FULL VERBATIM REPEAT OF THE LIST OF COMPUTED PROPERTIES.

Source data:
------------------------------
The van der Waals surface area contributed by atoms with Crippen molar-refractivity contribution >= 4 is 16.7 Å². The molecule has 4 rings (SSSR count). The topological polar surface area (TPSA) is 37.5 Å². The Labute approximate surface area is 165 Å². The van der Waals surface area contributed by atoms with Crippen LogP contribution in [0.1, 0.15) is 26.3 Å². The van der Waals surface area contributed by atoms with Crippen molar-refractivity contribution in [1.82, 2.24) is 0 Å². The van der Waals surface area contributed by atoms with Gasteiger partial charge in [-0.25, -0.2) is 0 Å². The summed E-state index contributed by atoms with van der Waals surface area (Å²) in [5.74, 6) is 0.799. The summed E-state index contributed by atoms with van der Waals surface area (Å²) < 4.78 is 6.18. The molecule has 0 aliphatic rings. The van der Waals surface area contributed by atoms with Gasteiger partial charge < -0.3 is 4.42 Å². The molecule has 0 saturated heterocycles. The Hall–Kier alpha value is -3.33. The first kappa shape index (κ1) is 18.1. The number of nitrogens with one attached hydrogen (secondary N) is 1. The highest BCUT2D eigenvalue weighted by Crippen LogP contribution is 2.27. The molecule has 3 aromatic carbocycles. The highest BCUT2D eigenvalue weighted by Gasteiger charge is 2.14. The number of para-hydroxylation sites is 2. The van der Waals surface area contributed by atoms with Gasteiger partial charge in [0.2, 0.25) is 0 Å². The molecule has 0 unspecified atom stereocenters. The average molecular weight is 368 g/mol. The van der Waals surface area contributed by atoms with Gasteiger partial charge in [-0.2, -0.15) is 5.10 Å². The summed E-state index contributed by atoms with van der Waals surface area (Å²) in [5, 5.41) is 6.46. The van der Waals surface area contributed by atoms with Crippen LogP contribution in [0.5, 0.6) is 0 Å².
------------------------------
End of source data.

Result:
The van der Waals surface area contributed by atoms with Crippen molar-refractivity contribution >= 4 is 16.7 Å². The molecule has 4 rings (SSSR count). The topological polar surface area (TPSA) is 37.5 Å². The Labute approximate surface area is 165 Å². The van der Waals surface area contributed by atoms with Crippen LogP contribution in [0.1, 0.15) is 26.3 Å². The van der Waals surface area contributed by atoms with Crippen molar-refractivity contribution in [1.82, 2.24) is 0 Å². The van der Waals surface area contributed by atoms with Gasteiger partial charge in [-0.25, -0.2) is 0 Å². The summed E-state index contributed by atoms with van der Waals surface area (Å²) in [5.74, 6) is 0.799. The summed E-state index contributed by atoms with van der Waals surface area (Å²) < 4.78 is 6.18. The molecule has 0 aliphatic rings. The van der Waals surface area contributed by atoms with Gasteiger partial charge < -0.3 is 4.42 Å². The molecule has 0 saturated heterocycles. The Hall–Kier alpha value is -3.33. The first kappa shape index (κ1) is 18.1. The number of nitrogens with one attached hydrogen (secondary N) is 1. The highest BCUT2D eigenvalue weighted by Crippen LogP contribution is 2.27. The molecule has 3 aromatic carbocycles. The highest BCUT2D eigenvalue weighted by Gasteiger charge is 2.14. The number of para-hydroxylation sites is 2. The van der Waals surface area contributed by atoms with Gasteiger partial charge in [0.2, 0.25) is 0 Å². The molecule has 0 unspecified atom stereocenters. The average molecular weight is 368 g/mol. The van der Waals surface area contributed by atoms with Gasteiger partial charge in [-0.2, -0.15) is 5.10 Å². The summed E-state index contributed by atoms with van der Waals surface area (Å²) in [5, 5.41) is 6.46. The van der Waals surface area contributed by atoms with Crippen LogP contribution in [0.5, 0.6) is 0 Å².